Government cash to help secure Chernobyl

The Government is to pay more than €2m towards building a protective shell around the destroyed Chernobyl nuclear reactor, it emerged today.

The Government is to pay more than €2m towards building a protective shell around the destroyed Chernobyl nuclear reactor, it emerged today.

Dermot Ahern, Foreign Affairs Minister, said almost €2.6m would be donated to the Chernobyl Shelter Fund (CSF) before the end of 2006.

The decision means more than €7m has been made available since 1997 to help secure the stricken area and ensure the destroyed nuclear reactor is stable and environmentally safe.

“The accident in Chernobyl on April 26 1986 is an event which has been seared into the collective memory of all of Europe,” Mr Ahern said.

“The visible evidence of the silent devastation, caused by the accident, remains with us to this day.”

Mr Ahern said the plight of the people of Chernobyl who have lived with the devastating effects of the radiation spill was close to the country’s heart due to the work of Adi Roche in the Chernobyl Children’s Project.

Ms Roche praised the funding and said it was a shining example to other European States.

“Mainland Europe is hugely at risk as long as we leave this job unfinished and this announcement throws down the gauntlet to our partners saying hurry up,” Ms Roche said.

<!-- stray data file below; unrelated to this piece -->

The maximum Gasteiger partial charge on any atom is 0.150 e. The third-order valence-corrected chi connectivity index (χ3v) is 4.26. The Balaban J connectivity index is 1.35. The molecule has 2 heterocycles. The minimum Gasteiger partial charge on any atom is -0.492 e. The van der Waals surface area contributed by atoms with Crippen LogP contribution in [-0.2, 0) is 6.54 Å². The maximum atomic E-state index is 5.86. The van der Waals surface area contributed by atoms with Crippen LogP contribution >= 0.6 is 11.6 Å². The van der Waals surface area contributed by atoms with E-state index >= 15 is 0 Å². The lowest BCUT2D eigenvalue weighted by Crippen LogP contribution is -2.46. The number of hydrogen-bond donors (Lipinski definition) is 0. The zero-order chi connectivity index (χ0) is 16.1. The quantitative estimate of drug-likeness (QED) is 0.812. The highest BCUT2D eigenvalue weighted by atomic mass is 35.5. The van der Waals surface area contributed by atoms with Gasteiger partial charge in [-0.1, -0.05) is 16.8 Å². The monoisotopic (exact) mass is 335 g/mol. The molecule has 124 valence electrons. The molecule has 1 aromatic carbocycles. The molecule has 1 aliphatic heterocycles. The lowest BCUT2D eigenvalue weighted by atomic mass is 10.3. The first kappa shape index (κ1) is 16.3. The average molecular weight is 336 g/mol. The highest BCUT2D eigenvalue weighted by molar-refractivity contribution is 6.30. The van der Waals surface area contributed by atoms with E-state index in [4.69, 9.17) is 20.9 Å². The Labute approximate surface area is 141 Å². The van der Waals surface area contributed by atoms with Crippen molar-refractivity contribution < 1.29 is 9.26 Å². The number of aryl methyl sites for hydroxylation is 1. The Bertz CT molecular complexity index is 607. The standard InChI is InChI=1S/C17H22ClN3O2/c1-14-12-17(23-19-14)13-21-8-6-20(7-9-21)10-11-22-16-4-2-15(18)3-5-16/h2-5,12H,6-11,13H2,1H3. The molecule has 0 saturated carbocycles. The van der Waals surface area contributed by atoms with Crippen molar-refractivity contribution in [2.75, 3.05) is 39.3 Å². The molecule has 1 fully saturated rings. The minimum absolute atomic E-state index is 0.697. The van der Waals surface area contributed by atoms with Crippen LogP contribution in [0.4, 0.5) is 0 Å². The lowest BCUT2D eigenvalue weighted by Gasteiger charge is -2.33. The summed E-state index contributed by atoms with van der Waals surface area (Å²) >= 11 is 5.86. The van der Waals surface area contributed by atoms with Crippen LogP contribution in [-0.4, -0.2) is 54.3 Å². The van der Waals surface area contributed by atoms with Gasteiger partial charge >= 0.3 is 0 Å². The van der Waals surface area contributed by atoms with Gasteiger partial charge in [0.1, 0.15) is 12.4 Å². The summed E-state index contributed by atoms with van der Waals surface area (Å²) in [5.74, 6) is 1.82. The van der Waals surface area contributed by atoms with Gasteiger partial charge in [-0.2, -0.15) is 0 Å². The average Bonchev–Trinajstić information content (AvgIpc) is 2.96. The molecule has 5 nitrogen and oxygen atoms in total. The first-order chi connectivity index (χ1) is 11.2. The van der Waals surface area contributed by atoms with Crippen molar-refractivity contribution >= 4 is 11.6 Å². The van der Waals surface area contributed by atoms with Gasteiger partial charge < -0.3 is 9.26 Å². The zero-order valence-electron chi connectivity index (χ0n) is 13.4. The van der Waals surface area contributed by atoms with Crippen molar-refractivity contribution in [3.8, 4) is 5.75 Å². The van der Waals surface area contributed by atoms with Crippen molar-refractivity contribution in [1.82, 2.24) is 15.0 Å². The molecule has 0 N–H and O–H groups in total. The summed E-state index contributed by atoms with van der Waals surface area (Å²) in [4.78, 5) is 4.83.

“The people in Belarus, and elsewhere, can breathe a sigh of relief. That is very, very important for them, giving them the possibility of living in a relatively safe environment.

“And if European Governments are considering the future protection of their natural and physical environments and of the gene pool they are honour-bound to follow this initiative by the Irish Government.”

Money gathered by the CSF goes towards helping the Ukraine to transform the existing Chernobyl shelter covering the decimated nuclear reactor into a stable and environmentally safe system.

The project was started after the original shelter, which was hastily built after the accident, had deteriorated and become unstable.

Officials have been gathering funds since 1997 to assist the Ukraine in its work when the G-7 nations and the European Commission set up the project.

The new pledge was made at a special conference of the European Bank for Reconstruction and Development (EBRD) which is managing the shelter fund project.

As the project was launched in 1997 the Government committed to €2.3m over a three-year period, and it also pledged €2.3m for the years 2001 to 2003.

More in this section

Puzzles logo
IE-logo

Puzzles hub

Visit our brain gym where you will find simple and cryptic crosswords, sudoku puzzles and much more. Updated at midnight every day. PS ... We would love to hear your feedback on the section right HERE.